Generates higher levels of ownership and commitment

Aligns individual stories and values with organisational story and values

Fast and operate in real time; rather than relying on project teams or sub-groups decisions are taken within group conversations

This approach requires sufficient leadership confidence to be ready to adopt the proposals and ideas that come from anywhere in the organisation

Getting the right people in the room

Lack of certainty can be challenging for leaders and participants who typically take time to understand that the outcomes are not pre-determined nor constrained in the way more top down approaches are

Customer experience

This focuses on how the customer experiences interactions with the organisation and the impact this has on the customer. The use of a customer journey tool encourages people to put themselves in the customers’ shoes and see the world through their eyes. Key “moments of truth” and other opportunities to improve the customer experience support action planning or further work with other parts of the business

Encourages people to analyse how different parts of their organisation interact to create the customer experience

Breaks down silos and builds cross-departmental co-operation

Puts emphasis on external perspective rather than an internal and introspective analysis

Fosters a growth and service mindset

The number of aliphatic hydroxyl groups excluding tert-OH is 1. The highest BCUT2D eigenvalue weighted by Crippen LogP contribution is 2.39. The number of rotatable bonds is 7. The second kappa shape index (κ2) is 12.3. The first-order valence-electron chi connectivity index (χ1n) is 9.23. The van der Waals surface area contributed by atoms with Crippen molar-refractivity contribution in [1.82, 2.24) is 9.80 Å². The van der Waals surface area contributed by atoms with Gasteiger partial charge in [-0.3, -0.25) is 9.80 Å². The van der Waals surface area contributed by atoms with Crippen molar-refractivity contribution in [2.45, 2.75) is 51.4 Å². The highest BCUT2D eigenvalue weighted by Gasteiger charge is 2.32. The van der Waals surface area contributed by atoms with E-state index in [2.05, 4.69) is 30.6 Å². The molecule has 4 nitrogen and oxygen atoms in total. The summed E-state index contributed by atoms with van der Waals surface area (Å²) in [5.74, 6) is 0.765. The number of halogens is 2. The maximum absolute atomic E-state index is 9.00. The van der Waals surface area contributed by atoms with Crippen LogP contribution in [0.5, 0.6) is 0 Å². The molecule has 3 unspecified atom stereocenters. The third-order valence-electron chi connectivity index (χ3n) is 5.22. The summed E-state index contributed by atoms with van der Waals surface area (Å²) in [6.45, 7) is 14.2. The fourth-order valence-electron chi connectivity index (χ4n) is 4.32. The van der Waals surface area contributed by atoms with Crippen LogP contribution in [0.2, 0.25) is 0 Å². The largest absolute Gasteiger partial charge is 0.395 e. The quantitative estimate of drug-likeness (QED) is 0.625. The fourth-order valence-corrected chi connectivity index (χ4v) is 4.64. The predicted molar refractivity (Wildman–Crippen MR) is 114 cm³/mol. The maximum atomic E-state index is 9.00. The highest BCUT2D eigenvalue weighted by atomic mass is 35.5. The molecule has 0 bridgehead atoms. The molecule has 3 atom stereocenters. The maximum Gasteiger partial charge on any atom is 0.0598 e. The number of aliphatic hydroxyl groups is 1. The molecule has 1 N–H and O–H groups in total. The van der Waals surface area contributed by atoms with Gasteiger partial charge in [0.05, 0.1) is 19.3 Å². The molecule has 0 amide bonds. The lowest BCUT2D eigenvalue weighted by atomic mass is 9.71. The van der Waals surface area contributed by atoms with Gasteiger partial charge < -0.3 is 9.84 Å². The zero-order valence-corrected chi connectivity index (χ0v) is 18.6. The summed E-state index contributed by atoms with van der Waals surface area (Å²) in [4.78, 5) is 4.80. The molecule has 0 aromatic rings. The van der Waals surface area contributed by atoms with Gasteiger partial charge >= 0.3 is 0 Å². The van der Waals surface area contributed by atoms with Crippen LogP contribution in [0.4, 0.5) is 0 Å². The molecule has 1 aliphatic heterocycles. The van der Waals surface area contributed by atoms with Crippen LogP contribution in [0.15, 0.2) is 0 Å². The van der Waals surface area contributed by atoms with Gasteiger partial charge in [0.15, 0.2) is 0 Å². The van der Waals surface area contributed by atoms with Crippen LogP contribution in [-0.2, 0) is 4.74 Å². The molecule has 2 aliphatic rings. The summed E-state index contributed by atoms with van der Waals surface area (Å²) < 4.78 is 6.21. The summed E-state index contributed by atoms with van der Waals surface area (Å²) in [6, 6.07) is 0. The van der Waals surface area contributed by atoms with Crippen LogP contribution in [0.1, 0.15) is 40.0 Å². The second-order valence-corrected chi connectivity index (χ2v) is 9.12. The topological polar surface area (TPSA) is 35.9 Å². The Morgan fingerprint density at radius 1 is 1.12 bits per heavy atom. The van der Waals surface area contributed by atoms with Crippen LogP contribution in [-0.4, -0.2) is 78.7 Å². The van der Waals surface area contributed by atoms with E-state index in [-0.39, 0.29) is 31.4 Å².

Understanding the customers’ perspective both in terms of how they encounter the business and how they feel about those encounters

Creating opportunities for people to work laterally to influence change following participation in these conversations

Encouraging an openness and climate for people to be self-critical and constructive

Gamification

Creating business games and scenarios that simulate challenges that the business faces

Using these to engage people in conversations that increase their awareness and understanding of the dilemmas involved in growing the organisation

Using these conversations to inform local planning and prioritisation

Encourages the development of organisation awareness to reduce silo thinking and encourage cross-fertilisation and co-operation

Provides insights into executive decision-making

Promotes deeper awareness of the trade-offs and compromises that are sometimes necessary

Engages people in meaningful value discussions

Creating scenarios that are engaging, realistic and challenging

Positioning the game as a learning experience and translating that learning to the real work

Game design that provides realism, fun and competition

This is not an exhaustive list. Other platforms include Lego SeriousPlay and drama based approaches. Nor is the list above mutually exclusive. Big pictures support storytelling and vice versa; brand workshops can encompass customer experience analysis and planning; gamification frequently highlights ethical dilemmas at the heart of values based planning.

Notes:

1. Gallup; How Employee Engagement drives Growth; June 2013

http://www.gallup.com/businessjournal/163130/employee-engagement-drives-growth.aspx

2. Gallup; How Millennials Want to Work and Live; 2016

http://www.gallup.com/reports/189830/millennials-work-live.aspx?utm_source=gbj&utm_medium=copy&utm_campaign=20160920-gbj

3. Jim Stengel; Grow; 2011;

http://www.jimstengel.com/grow/overview/

4. David MacLeod and Nita Clarke; Engaging for Success; 2009

http://dera.ioe.ac.uk/1810/1/file52215.pdf

5. CEB; How Firms Build their Corporate Narratives; September 2016

https://www.cebglobal.com/blogs/corporate-communications-how-firms-build-their-corporate-narrative/?business_line=marketing-communications